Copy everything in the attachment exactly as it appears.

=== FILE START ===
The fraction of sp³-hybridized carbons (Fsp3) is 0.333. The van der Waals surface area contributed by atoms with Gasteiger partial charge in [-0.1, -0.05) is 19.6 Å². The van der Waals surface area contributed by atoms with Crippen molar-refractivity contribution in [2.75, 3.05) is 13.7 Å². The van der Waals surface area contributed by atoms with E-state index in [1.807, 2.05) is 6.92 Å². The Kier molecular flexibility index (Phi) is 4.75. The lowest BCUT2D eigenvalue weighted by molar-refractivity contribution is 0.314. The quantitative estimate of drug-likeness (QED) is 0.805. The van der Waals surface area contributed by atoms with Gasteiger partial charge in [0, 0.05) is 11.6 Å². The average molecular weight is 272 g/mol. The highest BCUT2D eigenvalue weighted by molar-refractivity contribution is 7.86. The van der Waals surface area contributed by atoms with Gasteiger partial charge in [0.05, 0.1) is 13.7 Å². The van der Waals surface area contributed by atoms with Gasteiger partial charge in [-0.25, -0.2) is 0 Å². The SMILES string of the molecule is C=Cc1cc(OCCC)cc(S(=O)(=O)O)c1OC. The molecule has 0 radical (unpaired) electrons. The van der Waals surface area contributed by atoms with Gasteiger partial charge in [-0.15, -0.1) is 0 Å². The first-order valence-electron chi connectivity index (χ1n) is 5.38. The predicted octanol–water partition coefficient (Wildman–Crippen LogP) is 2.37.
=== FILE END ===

The fraction of sp³-hybridized carbons (Fsp3) is 0.333. The van der Waals surface area contributed by atoms with Gasteiger partial charge in [-0.1, -0.05) is 19.6 Å². The van der Waals surface area contributed by atoms with Crippen molar-refractivity contribution in [2.75, 3.05) is 13.7 Å². The van der Waals surface area contributed by atoms with E-state index in [1.807, 2.05) is 6.92 Å². The Kier molecular flexibility index (Phi) is 4.75. The lowest BCUT2D eigenvalue weighted by molar-refractivity contribution is 0.314. The quantitative estimate of drug-likeness (QED) is 0.805. The van der Waals surface area contributed by atoms with Gasteiger partial charge in [0, 0.05) is 11.6 Å². The average molecular weight is 272 g/mol. The highest BCUT2D eigenvalue weighted by molar-refractivity contribution is 7.86. The van der Waals surface area contributed by atoms with Gasteiger partial charge in [0.05, 0.1) is 13.7 Å². The van der Waals surface area contributed by atoms with Gasteiger partial charge in [-0.25, -0.2) is 0 Å². The SMILES string of the molecule is C=Cc1cc(OCCC)cc(S(=O)(=O)O)c1OC. The molecule has 0 radical (unpaired) electrons. The van der Waals surface area contributed by atoms with Gasteiger partial charge in [-0.15, -0.1) is 0 Å². The first-order valence-electron chi connectivity index (χ1n) is 5.38. The predicted octanol–water partition coefficient (Wildman–Crippen LogP) is 2.37.